Date Published: 30 July 2008

Hand hygiene alone will not reduce healthcare associated infections, warns RCN

Strong leadership, appropriate staffing levels and better management of staff workloads should be just as important as hand hygiene and environmental cleanliness in the battle to reduce healthcare associated infections (HCAIs), such as MRSA and C difficile. That is the key finding of Hospital Organisation and Management Factors in Infection Control, an independent report by King’s College, London, commissioned by the Royal College of Nursing (RCN).

Dr Peter Carter, Chief Executive & General Secretary of the RCN, said:

Much has been written about what patients, visitors and healthcare professionals can be doing as individuals to reduce infection rates in hospitals, hand-hygiene being a prime example. However, there has been very little research on what impact the actions of organisations and management can have on infection control.

There is rarely no single cause for outbreak of infection or a simple cure. But we hope that by increasing awareness of the risk factors leading to outbreaks of infection that we can better tackle the causes so that patients and their families are assured a safe and worry-free hospital stay.

This report suggests that infection rates appear to be lower where there is strong leadership, where wards are fully staffed and where workloads are manageable.

The authors highlight the positive impact modern matrons can have in leading by example; challenging poor practice and empowering staff. Positive effects of modern Matron leadership from the study include: Positive impacts identified by respondents included improved patient environment (e.g. cleanliness), care standards, networking and communication, staff morale, responsible education and training, promotion of innovation and development, and infection control management.

However, it is important to recognise that these roles require support and clear authority if they are to be successful in implementing improvements in patient care.”

The report identifies a number of circumstances affecting the occurrence of outbreaks of infection:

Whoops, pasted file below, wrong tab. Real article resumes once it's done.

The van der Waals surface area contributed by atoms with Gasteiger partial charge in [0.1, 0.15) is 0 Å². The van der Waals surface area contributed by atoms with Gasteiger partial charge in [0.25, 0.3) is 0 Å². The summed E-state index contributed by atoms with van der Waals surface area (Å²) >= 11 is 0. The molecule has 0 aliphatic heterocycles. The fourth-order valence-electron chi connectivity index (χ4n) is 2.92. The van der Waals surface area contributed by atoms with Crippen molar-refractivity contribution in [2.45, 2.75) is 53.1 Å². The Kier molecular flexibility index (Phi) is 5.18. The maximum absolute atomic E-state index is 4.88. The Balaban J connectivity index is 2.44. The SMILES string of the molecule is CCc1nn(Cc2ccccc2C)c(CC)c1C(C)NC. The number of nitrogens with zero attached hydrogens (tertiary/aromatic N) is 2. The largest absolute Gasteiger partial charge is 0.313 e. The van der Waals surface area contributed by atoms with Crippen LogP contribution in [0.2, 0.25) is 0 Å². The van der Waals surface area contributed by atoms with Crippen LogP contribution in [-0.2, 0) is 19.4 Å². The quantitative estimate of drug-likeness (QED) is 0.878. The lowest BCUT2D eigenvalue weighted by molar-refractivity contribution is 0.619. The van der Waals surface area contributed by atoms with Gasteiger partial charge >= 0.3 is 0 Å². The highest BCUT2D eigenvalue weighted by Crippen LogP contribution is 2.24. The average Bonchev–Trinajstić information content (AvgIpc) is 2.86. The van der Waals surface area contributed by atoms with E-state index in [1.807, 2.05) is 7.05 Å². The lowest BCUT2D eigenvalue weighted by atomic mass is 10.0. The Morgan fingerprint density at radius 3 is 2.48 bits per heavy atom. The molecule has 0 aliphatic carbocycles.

• Strong leadership at ward level. The authors point to findings from the Healthcare Commission investigations into outbreaks of C. difficile which concluded that poor management and inadequate team work led to staff feeling unable to raise concerns.
  • A multi-disciplinary approach to infection control with teams across a range of settings and professions working together to tackle infection.
  • Low staffing. The authors make the link between improved patient outcomes and higher nurse-patient ratios and note that there appears to be a link between infections and the high use of bank and agency staff.
  • Heavy workloads can lead to a fall in the quality of care patients receive and may also contribute to higher infection rates.
  • Low staff morale is identified as a cause of higher staff turnover and vacancy rates which in turn has negative impact on patient outcomes.
  • High bed occupancy and high patient volumes can also cause a strain.

Dr Carter added that:

We hope that by highlighting the risk factors leading to infection outbreaks; it will allow healthcare providers to stay vigilant in monitoring factors such as staffing levels, morale and workloads which play a role in infection control.

We know there is no silver bullet solution to ridding our hospitals of infection and the public, organisations and the government all have a role to play. Investment in infection prevention and control is critical, with the emphasis on prevention rather than reacting when things go wrong. We call on the government to provide the promised investment for more infection prevention nurses and that healthcare providers ensure there are stronger reporting mechanisms to enable nurses to raise their concerns about poor hygiene practices.”

Source: Royal College of Nursing (RCN), UK.
For more information see http://www.rcn.org.uk.

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